Interview dates and times will be announced together with the application results. 

  • 30 June 2023: admission interview with the selection committee (video-conference interviews are possible). 

  • 05 October 2023: academic year starts.


Applications must be submitted by June 23th, 2023 in electronic form only (PDF) and should include: 

  • A document or portfolio demonstrating the candidate’s approach and his recent work. (PDF format, 10MB maximum);

  • A typographic research project. Candidates should present in written form the personal project, or the research programme they plan to undertake at the ANRT (3 pages maximum); 

  • A covering letter detailing your reasons for applying; 

  • A registration form, to be downloaded from the ANRT website:

  • A detailed CV; 

  • A photocopy of the candidate’s identity card or passport; 

  • Two passport photographs with the candidate’s name; 

  • Copies of certificates

For further information


The interview panel comprises:

  • The Course Director and one tutor from the ANRT 

  • Three qualified interviewers appointed by ANRT’s management board

During the interview the panel will focus on: 

  • The quality and maturity of the work presented 

  • The candidate’s ability to contextualise and present their project effectively, as well as visualising ways in which it might be developed 

  • The candidate’s motivation and level of expertise 

  • The ability to approach typography from an experimental and/or interdisciplinary perspective



I am currently a master student and I will soon graduate. Can I apply now for the next session?
— Yes. The applications are open to students who are currently registered in Master 2. 

I graduated a few years ago, but my diploma is not a Master’s degree. Can I still apply?
— Yes. Exceptions can be made : for the holders of DNSEP who graduated before 2011 (when the DNSEP became a Master’s degree) and for the holders of a DSAA. 

Is there an age restriction to join the ANRT?
— No.

I do not speak either French or English, is it a problem?
— Yes. The discussions at the ANRT are in French and in English. A good level in both languages is required : if you have some difficulties in one or the other, training is available on the Artem campus, at “la Maison des Langues” (self-learning, language exchange groups). 

I submitted my application. What is the next step?
— The shortlist will be made the following week. Then the applicants will be invited to an oral examination in Paris. The final selection will be unveiled afterwards. 

I live very far from France. Do I have to come especially for the oral examination?
— No. Videoconference interviews are possible.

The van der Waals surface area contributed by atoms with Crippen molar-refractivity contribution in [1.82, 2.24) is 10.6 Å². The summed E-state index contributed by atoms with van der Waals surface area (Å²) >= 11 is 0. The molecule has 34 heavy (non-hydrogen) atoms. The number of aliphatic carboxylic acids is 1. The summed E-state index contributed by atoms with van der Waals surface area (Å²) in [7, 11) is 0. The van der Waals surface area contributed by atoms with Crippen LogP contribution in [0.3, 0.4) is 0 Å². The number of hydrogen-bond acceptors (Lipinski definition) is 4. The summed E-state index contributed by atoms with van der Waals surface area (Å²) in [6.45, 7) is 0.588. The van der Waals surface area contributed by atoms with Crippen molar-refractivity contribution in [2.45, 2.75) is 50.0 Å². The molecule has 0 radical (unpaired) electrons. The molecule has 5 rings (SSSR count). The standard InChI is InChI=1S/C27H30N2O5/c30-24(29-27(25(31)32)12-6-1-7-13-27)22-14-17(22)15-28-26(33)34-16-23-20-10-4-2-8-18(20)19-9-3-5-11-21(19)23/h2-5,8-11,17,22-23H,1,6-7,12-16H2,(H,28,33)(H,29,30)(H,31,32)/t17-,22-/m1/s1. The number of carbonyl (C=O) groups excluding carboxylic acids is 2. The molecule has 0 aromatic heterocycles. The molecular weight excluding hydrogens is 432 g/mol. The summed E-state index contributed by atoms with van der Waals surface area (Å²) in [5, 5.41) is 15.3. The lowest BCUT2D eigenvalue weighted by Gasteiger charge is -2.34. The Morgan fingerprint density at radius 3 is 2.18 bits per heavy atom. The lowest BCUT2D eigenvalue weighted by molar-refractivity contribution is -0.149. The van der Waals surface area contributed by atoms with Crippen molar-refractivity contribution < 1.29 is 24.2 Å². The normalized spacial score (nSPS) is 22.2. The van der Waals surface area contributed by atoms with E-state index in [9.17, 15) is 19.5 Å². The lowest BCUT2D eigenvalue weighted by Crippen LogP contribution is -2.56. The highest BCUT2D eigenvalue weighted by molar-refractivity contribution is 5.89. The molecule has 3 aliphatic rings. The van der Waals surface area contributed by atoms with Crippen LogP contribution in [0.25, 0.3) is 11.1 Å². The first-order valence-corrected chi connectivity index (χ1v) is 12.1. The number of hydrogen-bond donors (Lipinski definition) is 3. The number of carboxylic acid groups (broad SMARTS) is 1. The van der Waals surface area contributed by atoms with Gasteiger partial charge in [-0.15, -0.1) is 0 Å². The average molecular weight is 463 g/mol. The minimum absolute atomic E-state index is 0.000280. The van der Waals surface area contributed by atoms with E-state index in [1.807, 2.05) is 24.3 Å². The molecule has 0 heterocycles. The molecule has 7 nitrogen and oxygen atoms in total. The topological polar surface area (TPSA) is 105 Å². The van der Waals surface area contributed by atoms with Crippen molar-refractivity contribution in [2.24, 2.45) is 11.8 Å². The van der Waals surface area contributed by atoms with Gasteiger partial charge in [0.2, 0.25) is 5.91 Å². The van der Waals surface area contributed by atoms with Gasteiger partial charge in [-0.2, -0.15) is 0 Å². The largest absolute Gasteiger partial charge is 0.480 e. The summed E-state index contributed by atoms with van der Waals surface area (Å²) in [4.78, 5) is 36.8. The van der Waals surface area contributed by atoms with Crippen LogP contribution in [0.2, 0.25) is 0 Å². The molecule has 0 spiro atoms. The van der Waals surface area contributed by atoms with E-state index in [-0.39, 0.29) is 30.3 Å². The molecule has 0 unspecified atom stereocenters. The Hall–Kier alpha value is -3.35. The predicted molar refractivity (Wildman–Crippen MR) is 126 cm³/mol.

I already work. Can I still do my work while studying at the ANRT?
— No. A full commitment is required. 

I live in Paris. Do I have to move to Nancy to study at the ANRT?
— It is highly recommended to live in Nancy to be able to do a proper one-year-long research. Each student will have his own workspace at the Atelier, and a permanent access to the equipment and documentary resources of the ANRT. 

What is exactly a research project at the ANRT?
— The fields are typeface design (latin and/or non-latin), editorial design (printed or on screen) and, in a general way, relations of typography with space, movement, architecture, new technologies, writing or fine arts. While a historical and theoretical support is needed, each project has to keep a practical dimension, aimed at the production of new forms. For the application stage, the project can remain a bit vague, the general idea is explained, as well as a few references. 

My project is not about typeface design. Is it an issue?
— No. Research at the ANRT questions typographical design in a wider sense : it can cover the relationships of typography with space, movement, architecture, new technologies, fine arts, literature. We frequently talk about typeface design but it is not the only field of research.

Teaching method

How is the teaching at the ANRT organized?
— Teachers are at the ANRT 2 days a week, on Thursday and Friday. Each teacher comes to the ANRT one or two times a month. The discussion mode alternates between group sessions and individual sessions. Each researcher has to regularly present the progression of his research and has to produce a synthesis paper at the end of the year. The year ends with an oral presentation, supervised by the teaching team and a special guest. 

I am interested in one of the research programs (ANRT/ATILF or ANRT/LORIA). Do I have to submit a research project?
— Not necessarily. An explanatory note about the applicant’s motivations may be enough. 

How are supervised the research programs linked with the partner laboratories?
— The supervision is combined, both the teachers of the ANRT and the researchers of partner laboratories are taking part in the project. These partnerships result in regular discussions with the researchers, access to the documentary resources of each laboratory, and perspectives of group publications. 

Do you give training on specific softwares?
— Yes. The researchers-students will benefit from a training on typeface design softwares (Robofont, Glyphs and Fontlab). 

Are workshops or field trips planned?
— Yes. A field trip is organized every year. A thematic workshop takes place each semester. ANRT students also have to lead a workshop with students of the ENSA Nancy once a year.

Practical aspects

How much does a year at the ANRT cost?
— Registration fees are about 400€, to be paid to the ENSA Nancy. 

Is there a research allowance?
— Yes. A research grant of 4 450€ (paid in 6 times) is allowed to each of the 6 researchers-students. 

When does the academic year start?
— The academic year begins in October, in Nancy.


Application form


École nationale supérieure d’art et de design de Nancy
Atelier National de Recherche Typographique (ANRT)
1 place Charles Cartier-Bresson
BP 13129
54013 Nancy CEDEX